Kerry Emanuel, a leading analyst of hurricane behavior at MIT, has for years taken the position that hurricanes in the 21st century will be stronger, thanks to the global warming, but not necessarily more frequent. In fact, back in 2006, he published a paper arguing that no decadal shift could be detected in frequency of tropical cyclone generation, casting doubt on the idea.
So when now he he publishes a study arguing that this century we will see greater numbers of hurricanes, as well as stronger ones, that's big news in the field. Even if it is mostly, near as I can tell, based on advances in modeling.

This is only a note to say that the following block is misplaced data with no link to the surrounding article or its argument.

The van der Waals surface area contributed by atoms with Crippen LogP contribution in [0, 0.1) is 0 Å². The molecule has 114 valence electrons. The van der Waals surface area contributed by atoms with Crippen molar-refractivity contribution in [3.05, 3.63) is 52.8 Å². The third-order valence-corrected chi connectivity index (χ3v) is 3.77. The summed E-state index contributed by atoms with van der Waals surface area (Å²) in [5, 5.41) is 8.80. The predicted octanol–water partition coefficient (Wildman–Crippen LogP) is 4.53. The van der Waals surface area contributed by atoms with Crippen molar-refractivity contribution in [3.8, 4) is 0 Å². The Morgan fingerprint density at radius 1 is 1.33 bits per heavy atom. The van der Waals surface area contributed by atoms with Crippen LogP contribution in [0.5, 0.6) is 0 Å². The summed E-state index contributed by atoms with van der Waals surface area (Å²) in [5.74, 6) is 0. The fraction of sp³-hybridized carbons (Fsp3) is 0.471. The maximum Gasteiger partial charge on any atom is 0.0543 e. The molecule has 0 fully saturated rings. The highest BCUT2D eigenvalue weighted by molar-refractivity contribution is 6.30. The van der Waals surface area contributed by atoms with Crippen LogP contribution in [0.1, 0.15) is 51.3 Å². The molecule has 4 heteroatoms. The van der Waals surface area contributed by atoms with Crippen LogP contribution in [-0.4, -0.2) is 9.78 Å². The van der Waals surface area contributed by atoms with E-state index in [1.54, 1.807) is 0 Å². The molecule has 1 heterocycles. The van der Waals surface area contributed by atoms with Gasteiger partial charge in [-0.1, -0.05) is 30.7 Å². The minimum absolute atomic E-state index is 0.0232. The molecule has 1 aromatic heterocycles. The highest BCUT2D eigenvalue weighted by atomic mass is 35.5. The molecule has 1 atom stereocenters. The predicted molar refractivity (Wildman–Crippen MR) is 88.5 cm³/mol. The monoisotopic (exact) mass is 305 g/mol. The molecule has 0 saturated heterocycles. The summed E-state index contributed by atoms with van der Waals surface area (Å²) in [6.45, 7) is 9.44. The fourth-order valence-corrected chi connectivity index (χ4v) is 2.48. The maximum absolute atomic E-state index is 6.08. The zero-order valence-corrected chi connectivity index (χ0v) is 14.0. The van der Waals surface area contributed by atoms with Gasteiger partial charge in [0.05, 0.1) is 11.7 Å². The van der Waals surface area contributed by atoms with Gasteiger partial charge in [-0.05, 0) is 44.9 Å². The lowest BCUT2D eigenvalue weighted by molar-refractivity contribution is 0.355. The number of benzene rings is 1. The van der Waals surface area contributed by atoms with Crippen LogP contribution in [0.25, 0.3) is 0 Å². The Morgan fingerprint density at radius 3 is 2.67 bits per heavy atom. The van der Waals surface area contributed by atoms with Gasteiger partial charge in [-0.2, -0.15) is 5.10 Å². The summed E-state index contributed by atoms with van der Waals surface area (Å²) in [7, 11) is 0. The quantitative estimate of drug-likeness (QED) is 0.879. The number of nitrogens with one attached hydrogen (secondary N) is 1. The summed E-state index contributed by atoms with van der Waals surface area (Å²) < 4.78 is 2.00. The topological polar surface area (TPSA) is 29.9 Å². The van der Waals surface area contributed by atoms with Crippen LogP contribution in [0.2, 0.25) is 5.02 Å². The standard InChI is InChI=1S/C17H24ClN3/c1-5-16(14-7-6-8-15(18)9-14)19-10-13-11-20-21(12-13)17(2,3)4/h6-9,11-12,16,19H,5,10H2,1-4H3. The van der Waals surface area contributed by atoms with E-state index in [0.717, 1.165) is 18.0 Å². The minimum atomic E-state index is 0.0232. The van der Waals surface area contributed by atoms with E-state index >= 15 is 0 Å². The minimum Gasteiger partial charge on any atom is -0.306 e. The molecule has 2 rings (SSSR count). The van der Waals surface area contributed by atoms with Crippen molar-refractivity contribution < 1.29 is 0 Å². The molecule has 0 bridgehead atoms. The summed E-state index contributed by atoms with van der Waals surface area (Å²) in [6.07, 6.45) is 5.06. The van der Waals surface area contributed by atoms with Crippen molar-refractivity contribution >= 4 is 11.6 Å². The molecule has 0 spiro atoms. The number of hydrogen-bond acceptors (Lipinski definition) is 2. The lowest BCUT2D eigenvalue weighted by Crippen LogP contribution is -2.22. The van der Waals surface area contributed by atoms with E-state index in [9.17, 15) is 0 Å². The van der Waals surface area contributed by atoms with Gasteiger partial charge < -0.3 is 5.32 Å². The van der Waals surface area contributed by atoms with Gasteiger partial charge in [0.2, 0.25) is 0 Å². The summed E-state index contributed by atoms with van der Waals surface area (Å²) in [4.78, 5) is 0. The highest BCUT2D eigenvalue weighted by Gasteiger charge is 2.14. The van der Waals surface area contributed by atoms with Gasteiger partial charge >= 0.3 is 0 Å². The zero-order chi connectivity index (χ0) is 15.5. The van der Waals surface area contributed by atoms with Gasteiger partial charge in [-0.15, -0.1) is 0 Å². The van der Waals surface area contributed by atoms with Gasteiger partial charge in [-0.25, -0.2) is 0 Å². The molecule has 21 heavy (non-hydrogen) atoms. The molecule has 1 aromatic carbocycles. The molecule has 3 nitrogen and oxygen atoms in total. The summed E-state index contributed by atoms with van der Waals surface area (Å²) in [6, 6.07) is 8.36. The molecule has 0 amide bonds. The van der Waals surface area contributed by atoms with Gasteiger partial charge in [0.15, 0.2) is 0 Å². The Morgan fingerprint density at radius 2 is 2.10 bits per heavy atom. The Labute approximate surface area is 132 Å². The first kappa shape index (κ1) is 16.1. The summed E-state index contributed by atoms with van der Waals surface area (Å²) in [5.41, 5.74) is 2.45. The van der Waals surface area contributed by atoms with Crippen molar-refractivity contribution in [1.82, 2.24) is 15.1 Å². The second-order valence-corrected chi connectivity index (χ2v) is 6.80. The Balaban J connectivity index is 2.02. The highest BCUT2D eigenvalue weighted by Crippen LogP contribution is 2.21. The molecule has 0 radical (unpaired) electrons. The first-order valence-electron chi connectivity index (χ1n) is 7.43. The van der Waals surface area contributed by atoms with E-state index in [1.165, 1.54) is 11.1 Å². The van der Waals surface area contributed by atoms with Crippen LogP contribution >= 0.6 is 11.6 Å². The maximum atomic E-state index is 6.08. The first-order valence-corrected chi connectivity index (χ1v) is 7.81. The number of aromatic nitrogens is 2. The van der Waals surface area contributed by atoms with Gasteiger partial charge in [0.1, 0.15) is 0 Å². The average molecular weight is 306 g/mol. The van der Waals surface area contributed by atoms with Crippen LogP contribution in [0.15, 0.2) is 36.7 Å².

A new study by Kerry Emanuel, a prominent hurricane researcher at MIT, found that contrary to previous findings, tropical cyclones are likely to become both stronger and more frequent in the years to come, especially in the western North Pacific, where storms can devastate the heavily populated coastlines of Asian nations. Emanuel's research showed the same holds true for the North Atlantic, where about 12 percent of the world's tropical cyclones spin each year.
Emanuel's study casts doubt on what had been the consensus view of most climate scientists — that in most ocean basins, tropical cyclones are likely to become less frequent as the world warms, but that the storms that do occur are likely to contain stronger winds and heavier rains. That view was expressed most recently in a 2012 report from the U.N. Intergovernmental Panel on Climate Change.
Full study is not yet available: Will be interesting to see response from Judith Curry and the natural variability crowd.